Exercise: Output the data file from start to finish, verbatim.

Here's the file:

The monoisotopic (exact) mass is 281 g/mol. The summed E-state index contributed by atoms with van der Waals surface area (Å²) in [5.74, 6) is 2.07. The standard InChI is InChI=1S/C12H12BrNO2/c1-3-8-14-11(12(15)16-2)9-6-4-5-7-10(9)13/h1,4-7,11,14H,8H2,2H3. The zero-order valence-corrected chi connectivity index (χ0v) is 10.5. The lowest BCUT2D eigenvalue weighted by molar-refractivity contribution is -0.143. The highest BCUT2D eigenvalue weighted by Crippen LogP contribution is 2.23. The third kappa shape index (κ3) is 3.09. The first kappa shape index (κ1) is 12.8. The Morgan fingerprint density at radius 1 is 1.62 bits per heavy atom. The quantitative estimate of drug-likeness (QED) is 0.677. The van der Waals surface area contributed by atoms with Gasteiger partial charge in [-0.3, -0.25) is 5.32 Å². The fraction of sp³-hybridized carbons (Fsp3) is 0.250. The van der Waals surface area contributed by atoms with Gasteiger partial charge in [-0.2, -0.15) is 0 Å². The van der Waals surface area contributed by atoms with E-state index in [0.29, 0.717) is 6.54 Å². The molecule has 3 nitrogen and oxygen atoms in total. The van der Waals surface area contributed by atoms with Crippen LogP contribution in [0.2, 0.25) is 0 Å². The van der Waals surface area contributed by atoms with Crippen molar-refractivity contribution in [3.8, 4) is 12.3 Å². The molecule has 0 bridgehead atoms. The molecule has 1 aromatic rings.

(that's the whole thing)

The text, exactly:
The monoisotopic (exact) mass is 281 g/mol. The summed E-state index contributed by atoms with van der Waals surface area (Å²) in [5.74, 6) is 2.07. The standard InChI is InChI=1S/C12H12BrNO2/c1-3-8-14-11(12(15)16-2)9-6-4-5-7-10(9)13/h1,4-7,11,14H,8H2,2H3. The zero-order valence-corrected chi connectivity index (χ0v) is 10.5. The lowest BCUT2D eigenvalue weighted by molar-refractivity contribution is -0.143. The highest BCUT2D eigenvalue weighted by Crippen LogP contribution is 2.23. The third kappa shape index (κ3) is 3.09. The first kappa shape index (κ1) is 12.8. The Morgan fingerprint density at radius 1 is 1.62 bits per heavy atom. The quantitative estimate of drug-likeness (QED) is 0.677. The van der Waals surface area contributed by atoms with Gasteiger partial charge in [-0.3, -0.25) is 5.32 Å². The fraction of sp³-hybridized carbons (Fsp3) is 0.250. The van der Waals surface area contributed by atoms with Gasteiger partial charge in [-0.2, -0.15) is 0 Å². The van der Waals surface area contributed by atoms with E-state index in [0.29, 0.717) is 6.54 Å². The molecule has 3 nitrogen and oxygen atoms in total. The van der Waals surface area contributed by atoms with Crippen LogP contribution in [0.2, 0.25) is 0 Å². The van der Waals surface area contributed by atoms with Crippen molar-refractivity contribution in [3.8, 4) is 12.3 Å². The molecule has 0 bridgehead atoms. The molecule has 1 aromatic rings.